Effect of repeated explicit instructions on visuomotor adaptation and intermanual transfer

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The aim of the present study was to investigate the effect of repeated explicit instructions on visuomotor adaptation, awareness, and intermanual transfer. In a comprehensive study design, 48 participants performed center-out reaching movements before and during exposure to a 60° rotation of visual feedback. Awareness and intermanual transfer were then determined. Twelve participants each were assigned to one of the following adaptation conditions: gradual adaptation, sudden adaptation without instructions, sudden adaptation with a single instruction before adaptation, and sudden adaptation with multiple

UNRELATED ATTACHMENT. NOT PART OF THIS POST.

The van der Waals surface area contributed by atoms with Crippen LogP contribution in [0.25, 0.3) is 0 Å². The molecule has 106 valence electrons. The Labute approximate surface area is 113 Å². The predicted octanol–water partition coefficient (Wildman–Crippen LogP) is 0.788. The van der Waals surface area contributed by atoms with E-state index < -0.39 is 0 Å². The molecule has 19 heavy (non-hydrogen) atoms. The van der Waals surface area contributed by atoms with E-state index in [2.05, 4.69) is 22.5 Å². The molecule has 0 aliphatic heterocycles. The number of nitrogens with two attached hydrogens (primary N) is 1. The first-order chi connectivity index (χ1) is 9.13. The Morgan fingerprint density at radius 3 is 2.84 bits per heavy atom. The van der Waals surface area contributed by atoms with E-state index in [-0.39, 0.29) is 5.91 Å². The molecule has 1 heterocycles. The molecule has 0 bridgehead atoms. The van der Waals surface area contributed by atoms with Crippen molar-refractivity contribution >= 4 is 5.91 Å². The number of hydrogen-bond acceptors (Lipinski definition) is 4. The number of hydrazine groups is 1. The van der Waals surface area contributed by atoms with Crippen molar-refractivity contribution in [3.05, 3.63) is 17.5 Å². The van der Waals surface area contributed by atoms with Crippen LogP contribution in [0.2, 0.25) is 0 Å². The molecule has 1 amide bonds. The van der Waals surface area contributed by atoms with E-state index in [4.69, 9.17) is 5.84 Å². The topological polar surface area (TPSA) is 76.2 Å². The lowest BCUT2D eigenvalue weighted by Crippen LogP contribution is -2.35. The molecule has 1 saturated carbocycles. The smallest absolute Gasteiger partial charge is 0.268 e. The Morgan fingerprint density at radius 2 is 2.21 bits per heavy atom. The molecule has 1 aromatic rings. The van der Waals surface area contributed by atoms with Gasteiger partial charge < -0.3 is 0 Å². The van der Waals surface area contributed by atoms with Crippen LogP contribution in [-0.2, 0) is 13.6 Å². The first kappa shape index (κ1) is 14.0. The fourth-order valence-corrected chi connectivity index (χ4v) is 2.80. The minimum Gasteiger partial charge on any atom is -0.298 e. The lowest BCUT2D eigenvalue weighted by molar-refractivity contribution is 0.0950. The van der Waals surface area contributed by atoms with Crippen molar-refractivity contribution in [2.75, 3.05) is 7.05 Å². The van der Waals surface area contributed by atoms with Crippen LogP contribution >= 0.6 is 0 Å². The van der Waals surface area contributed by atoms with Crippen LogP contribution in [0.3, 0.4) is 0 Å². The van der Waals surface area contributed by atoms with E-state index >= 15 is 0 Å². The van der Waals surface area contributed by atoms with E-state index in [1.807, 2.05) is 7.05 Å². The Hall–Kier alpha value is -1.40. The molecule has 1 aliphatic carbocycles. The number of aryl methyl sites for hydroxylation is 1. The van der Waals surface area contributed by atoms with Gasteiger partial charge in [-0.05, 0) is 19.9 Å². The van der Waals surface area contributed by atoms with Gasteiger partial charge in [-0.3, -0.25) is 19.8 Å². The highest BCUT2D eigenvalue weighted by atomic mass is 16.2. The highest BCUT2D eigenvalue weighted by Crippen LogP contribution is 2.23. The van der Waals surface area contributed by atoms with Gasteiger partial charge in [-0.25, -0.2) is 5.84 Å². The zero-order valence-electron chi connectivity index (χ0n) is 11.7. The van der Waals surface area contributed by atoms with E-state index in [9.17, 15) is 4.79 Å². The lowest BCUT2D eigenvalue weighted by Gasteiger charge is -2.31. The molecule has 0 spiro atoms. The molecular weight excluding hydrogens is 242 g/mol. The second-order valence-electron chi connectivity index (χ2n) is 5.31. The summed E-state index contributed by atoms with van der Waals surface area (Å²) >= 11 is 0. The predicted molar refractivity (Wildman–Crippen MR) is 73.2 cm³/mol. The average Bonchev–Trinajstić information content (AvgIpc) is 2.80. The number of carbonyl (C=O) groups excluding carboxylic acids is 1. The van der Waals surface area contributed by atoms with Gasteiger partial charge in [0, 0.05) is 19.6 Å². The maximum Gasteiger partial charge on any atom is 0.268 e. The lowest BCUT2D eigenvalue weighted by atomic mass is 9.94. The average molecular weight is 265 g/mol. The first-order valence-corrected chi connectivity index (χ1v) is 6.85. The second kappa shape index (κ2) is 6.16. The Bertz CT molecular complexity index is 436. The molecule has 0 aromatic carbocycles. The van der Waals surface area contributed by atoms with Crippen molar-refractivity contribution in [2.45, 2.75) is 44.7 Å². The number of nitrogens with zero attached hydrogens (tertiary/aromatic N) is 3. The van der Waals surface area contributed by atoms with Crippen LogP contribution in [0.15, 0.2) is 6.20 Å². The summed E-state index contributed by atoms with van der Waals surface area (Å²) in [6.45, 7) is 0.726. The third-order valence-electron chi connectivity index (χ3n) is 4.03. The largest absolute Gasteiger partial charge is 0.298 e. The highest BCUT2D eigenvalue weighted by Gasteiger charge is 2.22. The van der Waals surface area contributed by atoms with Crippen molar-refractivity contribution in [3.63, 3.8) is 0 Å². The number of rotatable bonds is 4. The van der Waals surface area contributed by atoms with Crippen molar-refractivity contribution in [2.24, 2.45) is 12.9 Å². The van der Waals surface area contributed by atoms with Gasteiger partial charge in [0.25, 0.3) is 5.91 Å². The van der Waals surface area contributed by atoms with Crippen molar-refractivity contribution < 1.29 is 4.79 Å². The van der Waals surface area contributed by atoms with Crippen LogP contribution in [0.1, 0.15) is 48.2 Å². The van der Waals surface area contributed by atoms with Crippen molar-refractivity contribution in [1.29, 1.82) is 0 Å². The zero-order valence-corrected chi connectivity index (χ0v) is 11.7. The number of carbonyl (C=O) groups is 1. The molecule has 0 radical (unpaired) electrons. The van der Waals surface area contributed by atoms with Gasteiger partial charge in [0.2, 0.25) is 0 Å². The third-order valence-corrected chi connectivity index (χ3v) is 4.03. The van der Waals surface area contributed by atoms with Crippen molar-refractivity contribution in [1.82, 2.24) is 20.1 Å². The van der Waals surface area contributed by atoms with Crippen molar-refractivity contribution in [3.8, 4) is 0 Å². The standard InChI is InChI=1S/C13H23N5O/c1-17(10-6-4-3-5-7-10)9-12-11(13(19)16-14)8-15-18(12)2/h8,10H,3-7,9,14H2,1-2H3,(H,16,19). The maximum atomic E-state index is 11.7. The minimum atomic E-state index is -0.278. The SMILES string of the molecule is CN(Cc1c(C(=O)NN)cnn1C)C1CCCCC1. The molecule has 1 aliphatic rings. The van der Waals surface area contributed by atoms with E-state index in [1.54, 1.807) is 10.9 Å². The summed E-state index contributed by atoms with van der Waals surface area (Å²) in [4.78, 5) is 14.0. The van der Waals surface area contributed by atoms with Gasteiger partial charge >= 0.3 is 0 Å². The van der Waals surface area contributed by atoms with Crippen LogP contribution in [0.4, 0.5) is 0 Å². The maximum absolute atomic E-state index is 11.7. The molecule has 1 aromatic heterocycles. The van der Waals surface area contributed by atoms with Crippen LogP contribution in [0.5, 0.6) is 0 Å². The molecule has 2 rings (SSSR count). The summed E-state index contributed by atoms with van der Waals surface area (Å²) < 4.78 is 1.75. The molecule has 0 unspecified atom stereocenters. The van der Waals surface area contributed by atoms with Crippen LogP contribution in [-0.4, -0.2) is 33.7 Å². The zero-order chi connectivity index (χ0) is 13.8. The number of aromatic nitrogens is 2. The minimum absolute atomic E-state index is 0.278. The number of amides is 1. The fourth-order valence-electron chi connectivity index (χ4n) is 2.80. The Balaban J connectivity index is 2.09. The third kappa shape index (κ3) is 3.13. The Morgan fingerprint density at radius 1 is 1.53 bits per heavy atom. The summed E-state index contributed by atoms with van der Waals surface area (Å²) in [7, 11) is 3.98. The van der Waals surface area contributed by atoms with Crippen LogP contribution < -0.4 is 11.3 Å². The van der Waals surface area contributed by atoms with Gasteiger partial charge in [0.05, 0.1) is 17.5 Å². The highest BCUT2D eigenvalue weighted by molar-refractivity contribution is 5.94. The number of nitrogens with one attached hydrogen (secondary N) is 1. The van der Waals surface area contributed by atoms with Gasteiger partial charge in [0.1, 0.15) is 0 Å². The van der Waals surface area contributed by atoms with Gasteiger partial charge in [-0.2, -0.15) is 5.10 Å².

instructions before and during adaptation. The explicit instructions explained the nature of the visual feedback perturbation and were given using an illustration of a clock face. Analysis of adaptation indices revealed neither increased nor decreased adaptation after repeated instructions compared with a single instruction. In addition, we found significant group differences for the awareness index, with lower awareness after gradual adaptation than after sudden, instructed adaptation. Our data also show increased initial adaptation in aware participants; regardless of whether awareness was developed independently or with instruction. Intermanual transfer did not differ between groups. However, we found a significant correlation between the awareness and intermanual transfer indices. We conclude that the magnitude of the explicit process cannot be further increased by repeated instruction and that intermanual transfer appears to be largely related to the explicit adaptation process.
Original languageEnglish
JournalExperimental brain research
Issue number11
Pages (from-to)2953-2963
Number of pages11
Publication statusPublished - 27.09.2022